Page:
Discovering one's "voice" is one of the most exciting developments of a lifetime and I've found mine. Knowing one's voice is a little like identifying porn. As former Supreme Court justice Potter Stewart famously said about porn, "I know it when I see it."
My blogging is imbued with my voice and if you've been following, what's distinctive about it may have emerged. Sometimes it will resonate with you in a way that will click. Let me know if so. Other times it may not, and at still other times, what I say may not be clear or may prompt questions or concerns. Regardless, let me know about that too. Your feedback can only deepen the process since the importance of relationships is at the heart of my life and practice.
Here's a sample of my voice: Are you a texter or a poet? Lori Anne Ferrell, a Claremont Graduate University humanities professor, tells a wonderful story about the power of poetry which has so much to do with how I do therapy. It is about a former student who teaches poetry by first asking students what the point of the poem is, as if that's a simple question, then how the poem makes that point. Can you imagine a conversation like that via text?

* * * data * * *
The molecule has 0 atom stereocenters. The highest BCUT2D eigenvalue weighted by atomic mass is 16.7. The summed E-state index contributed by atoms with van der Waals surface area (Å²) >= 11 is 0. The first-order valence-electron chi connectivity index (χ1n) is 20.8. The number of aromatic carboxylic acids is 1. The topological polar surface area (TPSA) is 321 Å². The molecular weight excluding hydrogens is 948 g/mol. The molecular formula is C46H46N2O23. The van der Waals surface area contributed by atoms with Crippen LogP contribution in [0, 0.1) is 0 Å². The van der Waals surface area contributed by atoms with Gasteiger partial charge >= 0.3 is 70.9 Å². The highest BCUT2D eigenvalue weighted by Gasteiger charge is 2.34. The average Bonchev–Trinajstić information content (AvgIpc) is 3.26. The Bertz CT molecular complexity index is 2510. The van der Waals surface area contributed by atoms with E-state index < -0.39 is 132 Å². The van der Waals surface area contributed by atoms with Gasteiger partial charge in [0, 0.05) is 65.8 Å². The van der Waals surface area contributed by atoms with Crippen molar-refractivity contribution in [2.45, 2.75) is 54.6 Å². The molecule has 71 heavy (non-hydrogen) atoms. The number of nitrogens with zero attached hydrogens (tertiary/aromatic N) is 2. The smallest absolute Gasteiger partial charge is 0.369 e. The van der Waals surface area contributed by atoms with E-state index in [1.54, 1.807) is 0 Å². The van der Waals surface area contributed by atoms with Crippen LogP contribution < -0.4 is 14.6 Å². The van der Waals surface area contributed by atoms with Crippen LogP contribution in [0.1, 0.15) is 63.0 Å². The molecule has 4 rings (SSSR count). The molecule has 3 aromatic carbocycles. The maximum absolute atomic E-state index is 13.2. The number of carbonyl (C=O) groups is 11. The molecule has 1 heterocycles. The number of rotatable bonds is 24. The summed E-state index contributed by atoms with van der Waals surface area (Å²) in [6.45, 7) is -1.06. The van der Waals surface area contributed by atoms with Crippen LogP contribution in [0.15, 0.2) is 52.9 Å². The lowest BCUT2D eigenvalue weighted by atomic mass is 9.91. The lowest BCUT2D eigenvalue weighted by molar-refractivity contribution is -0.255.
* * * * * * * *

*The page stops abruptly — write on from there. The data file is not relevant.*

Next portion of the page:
Working with a couple, I might teach one to ask the other what point he/she is trying to make then how he/she thinks it is being taken by the other. A simple example: She is expressing frustration over interactions with colleagues at work. Soon he interrupts to say, "How about telling your colleague such and such," in reaction to which she feels treated like an infant and either gets angry or shuts down.
I'll try to empower her instead to ask him what point is he trying to make and then how does he expect her to take it. As he responds by saying he was only trying to suggest what she should do, it might become obvious that simply listening with compassion or empathy would have been a far better choice.
I hope you will continue to check out my voice as we go along.